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Fig. 1.1 Rigidly locked molecules: (a) helicenes; (b) gelander helices; (c) molecular ribbons; (d)-(e) molecular rods. These molecules are termed oligomeric in the sense that there is a repeating motif.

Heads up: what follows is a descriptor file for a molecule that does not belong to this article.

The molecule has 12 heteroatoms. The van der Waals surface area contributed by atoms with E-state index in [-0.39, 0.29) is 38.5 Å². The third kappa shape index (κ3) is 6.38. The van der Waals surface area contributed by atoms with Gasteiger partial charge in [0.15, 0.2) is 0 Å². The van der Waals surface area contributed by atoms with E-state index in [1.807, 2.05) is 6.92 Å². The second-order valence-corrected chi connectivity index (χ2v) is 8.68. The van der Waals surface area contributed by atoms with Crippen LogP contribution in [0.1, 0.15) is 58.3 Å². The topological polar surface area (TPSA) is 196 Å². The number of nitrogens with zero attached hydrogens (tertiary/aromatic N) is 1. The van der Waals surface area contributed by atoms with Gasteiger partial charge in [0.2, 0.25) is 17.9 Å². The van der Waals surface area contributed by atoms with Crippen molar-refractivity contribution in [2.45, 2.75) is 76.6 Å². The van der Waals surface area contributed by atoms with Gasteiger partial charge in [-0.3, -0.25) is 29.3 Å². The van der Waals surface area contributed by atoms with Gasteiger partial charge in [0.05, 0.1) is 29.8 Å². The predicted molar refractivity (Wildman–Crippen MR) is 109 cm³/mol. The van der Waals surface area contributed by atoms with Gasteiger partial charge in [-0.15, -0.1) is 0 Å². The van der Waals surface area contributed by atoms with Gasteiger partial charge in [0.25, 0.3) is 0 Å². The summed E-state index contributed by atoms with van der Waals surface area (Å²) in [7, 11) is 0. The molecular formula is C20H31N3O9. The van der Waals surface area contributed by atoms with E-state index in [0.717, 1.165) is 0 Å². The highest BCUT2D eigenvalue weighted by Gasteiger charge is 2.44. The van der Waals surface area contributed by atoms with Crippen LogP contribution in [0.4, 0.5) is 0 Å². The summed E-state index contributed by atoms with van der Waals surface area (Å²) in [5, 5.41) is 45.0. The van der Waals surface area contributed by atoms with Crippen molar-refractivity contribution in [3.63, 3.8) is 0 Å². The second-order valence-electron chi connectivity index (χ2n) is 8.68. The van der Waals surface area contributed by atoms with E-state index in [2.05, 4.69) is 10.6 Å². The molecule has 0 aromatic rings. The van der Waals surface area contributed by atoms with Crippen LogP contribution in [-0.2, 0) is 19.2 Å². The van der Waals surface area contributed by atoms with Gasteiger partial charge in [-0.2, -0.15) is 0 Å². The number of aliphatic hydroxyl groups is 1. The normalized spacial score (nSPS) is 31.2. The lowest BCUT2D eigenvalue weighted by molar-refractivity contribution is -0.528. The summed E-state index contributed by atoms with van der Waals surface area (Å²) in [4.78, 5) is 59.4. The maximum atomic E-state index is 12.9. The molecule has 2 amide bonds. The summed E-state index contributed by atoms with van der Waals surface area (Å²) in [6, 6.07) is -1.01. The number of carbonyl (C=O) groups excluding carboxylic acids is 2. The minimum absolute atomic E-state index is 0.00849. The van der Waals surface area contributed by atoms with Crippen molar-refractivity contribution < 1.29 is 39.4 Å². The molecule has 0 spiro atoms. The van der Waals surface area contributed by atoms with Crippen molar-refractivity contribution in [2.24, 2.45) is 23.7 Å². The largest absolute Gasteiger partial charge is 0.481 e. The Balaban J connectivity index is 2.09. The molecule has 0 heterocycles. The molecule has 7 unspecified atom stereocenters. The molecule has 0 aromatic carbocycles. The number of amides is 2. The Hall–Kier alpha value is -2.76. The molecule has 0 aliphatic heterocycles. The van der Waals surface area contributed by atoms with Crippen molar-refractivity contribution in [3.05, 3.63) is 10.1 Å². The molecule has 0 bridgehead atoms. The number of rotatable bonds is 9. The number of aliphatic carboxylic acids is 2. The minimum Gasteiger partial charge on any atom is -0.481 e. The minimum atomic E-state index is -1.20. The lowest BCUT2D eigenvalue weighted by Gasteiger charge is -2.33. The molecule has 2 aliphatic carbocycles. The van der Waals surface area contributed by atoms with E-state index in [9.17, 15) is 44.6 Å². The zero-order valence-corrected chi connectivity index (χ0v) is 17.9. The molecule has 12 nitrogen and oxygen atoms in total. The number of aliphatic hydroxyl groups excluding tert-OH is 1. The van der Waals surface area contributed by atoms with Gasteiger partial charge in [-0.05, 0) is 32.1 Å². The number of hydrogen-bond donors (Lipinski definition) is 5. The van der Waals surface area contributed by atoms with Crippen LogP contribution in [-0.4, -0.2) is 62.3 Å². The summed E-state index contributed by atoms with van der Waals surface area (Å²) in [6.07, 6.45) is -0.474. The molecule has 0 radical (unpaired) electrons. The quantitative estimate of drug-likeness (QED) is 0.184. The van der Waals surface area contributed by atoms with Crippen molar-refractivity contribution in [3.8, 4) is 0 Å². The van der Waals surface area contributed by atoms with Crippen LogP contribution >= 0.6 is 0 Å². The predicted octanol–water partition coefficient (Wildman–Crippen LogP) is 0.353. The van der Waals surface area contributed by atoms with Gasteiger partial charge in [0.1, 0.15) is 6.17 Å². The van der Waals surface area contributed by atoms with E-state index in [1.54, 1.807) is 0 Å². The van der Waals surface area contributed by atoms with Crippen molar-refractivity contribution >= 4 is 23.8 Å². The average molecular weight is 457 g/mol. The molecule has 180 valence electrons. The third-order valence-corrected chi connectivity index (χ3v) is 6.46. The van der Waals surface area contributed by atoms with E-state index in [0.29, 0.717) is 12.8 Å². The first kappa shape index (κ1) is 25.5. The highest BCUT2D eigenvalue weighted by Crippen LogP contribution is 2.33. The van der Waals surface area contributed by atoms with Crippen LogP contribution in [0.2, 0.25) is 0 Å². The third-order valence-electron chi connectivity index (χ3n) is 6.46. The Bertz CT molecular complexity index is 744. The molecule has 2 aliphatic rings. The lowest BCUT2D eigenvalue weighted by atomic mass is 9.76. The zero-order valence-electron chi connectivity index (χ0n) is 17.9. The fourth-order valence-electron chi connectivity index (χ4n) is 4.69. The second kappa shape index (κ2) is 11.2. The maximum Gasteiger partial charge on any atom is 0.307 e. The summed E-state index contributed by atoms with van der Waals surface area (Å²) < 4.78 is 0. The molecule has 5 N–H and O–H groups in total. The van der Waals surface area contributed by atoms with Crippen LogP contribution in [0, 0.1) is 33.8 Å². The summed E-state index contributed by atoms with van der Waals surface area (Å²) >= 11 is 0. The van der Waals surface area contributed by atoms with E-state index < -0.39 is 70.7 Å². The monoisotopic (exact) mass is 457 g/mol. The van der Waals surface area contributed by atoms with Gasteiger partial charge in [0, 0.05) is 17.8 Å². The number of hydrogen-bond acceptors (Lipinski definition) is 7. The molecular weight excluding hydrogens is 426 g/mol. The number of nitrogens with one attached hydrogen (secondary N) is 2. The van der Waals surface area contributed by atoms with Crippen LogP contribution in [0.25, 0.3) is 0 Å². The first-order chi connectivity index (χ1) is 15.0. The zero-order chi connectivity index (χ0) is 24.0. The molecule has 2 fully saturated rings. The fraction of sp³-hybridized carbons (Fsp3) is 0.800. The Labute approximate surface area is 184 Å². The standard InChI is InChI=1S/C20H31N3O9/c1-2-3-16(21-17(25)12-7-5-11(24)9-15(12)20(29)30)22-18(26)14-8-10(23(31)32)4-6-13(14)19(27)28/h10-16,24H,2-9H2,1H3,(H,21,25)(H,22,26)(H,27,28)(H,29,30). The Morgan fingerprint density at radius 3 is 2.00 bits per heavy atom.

can be locked into either a right- or left-handed ''spiral staircase'' conformation [7]. An intriguing variation on oligoparaphenylene helices are molecular ribbons reported by Fuji et al. (Fig. 1.2c). The locking mechanism in these configuration-ally defined oligonaphthalene derivatives relies on restricted rotation about single bonds due to unfavorable steric barriers (that is, atropisomerism) [8]. Molecular rods are rigid ''unfoldable'' oligomers with well-defined molecular dimensions. For example, Semetey et al. have reported the synthesis of a series of water-soluble oligopiperidine molecular rods with as many as ten piperidine rings (Fig. 1.2d). There is NMR evidence for a chair conformation of each piperidine ring with each piperidine unit in an equatorial position with combined nitrogen inversion and chair-chair inversion throughout the well-defined backbone. According to the authors, there is rotation about the C-N bonds, but this results in only small deviations of the linear geometry of the molecule [9]. A more rigid spiro-linked molecular rod was reported by Levins et al. This molecular scaffold was elegantly prepared by rigidifying a flexible oligomer via the formation of two diketopiperazine rings (Fig. 1.2e) [10]. With regards to molecular rods, some molecules can have unrestricted rotations along the backbone but do not fold for geometric reasons - that is, if the backbone is linear (180° connectivity) no amount of rotation will cause molecular folding (however molecular ''twisting'' can occur). This is the case for oligo(para-phenylene ethylene) molecular wires reported by Schumm et al. [11].

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